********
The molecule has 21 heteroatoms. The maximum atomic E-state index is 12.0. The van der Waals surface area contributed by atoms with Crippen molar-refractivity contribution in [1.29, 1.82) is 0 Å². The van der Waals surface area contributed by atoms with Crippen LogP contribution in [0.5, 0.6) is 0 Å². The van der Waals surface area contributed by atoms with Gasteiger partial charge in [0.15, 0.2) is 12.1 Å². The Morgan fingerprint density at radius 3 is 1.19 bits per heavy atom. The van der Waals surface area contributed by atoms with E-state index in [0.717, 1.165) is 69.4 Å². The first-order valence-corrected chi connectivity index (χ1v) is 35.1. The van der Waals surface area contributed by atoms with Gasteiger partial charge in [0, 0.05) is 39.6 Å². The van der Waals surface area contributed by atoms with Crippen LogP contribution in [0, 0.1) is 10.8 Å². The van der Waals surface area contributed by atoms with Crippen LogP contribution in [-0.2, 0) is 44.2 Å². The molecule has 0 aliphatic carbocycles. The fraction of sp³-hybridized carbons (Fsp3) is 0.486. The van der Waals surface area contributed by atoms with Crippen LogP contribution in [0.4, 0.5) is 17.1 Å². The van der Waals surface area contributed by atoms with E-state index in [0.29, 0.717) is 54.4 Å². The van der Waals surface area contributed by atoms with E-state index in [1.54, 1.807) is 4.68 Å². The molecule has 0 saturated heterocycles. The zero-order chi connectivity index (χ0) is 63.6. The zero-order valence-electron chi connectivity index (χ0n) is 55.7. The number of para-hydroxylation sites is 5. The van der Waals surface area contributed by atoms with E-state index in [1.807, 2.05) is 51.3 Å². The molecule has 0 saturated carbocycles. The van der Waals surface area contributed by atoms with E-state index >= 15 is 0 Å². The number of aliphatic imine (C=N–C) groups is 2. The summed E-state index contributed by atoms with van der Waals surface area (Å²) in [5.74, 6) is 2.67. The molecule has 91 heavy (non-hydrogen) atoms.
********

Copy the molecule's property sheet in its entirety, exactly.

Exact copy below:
The molecule has 21 heteroatoms. The maximum atomic E-state index is 12.0. The van der Waals surface area contributed by atoms with Crippen molar-refractivity contribution in [1.29, 1.82) is 0 Å². The van der Waals surface area contributed by atoms with Crippen LogP contribution in [0.5, 0.6) is 0 Å². The van der Waals surface area contributed by atoms with Gasteiger partial charge in [0.15, 0.2) is 12.1 Å². The Morgan fingerprint density at radius 3 is 1.19 bits per heavy atom. The van der Waals surface area contributed by atoms with E-state index in [0.717, 1.165) is 69.4 Å². The first-order valence-corrected chi connectivity index (χ1v) is 35.1. The van der Waals surface area contributed by atoms with Gasteiger partial charge in [0, 0.05) is 39.6 Å². The van der Waals surface area contributed by atoms with Crippen LogP contribution in [0, 0.1) is 10.8 Å². The van der Waals surface area contributed by atoms with Crippen LogP contribution in [-0.2, 0) is 44.2 Å². The molecule has 0 aliphatic carbocycles. The fraction of sp³-hybridized carbons (Fsp3) is 0.486. The van der Waals surface area contributed by atoms with Crippen LogP contribution in [0.4, 0.5) is 17.1 Å². The van der Waals surface area contributed by atoms with E-state index in [0.29, 0.717) is 54.4 Å². The van der Waals surface area contributed by atoms with E-state index in [1.54, 1.807) is 4.68 Å². The molecule has 0 saturated heterocycles. The zero-order chi connectivity index (χ0) is 63.6. The zero-order valence-electron chi connectivity index (χ0n) is 55.7. The number of para-hydroxylation sites is 5. The van der Waals surface area contributed by atoms with E-state index in [1.807, 2.05) is 51.3 Å². The molecule has 0 saturated carbocycles. The van der Waals surface area contributed by atoms with E-state index >= 15 is 0 Å². The number of aliphatic imine (C=N–C) groups is 2. The summed E-state index contributed by atoms with van der Waals surface area (Å²) in [5.74, 6) is 2.67. The molecule has 91 heavy (non-hydrogen) atoms.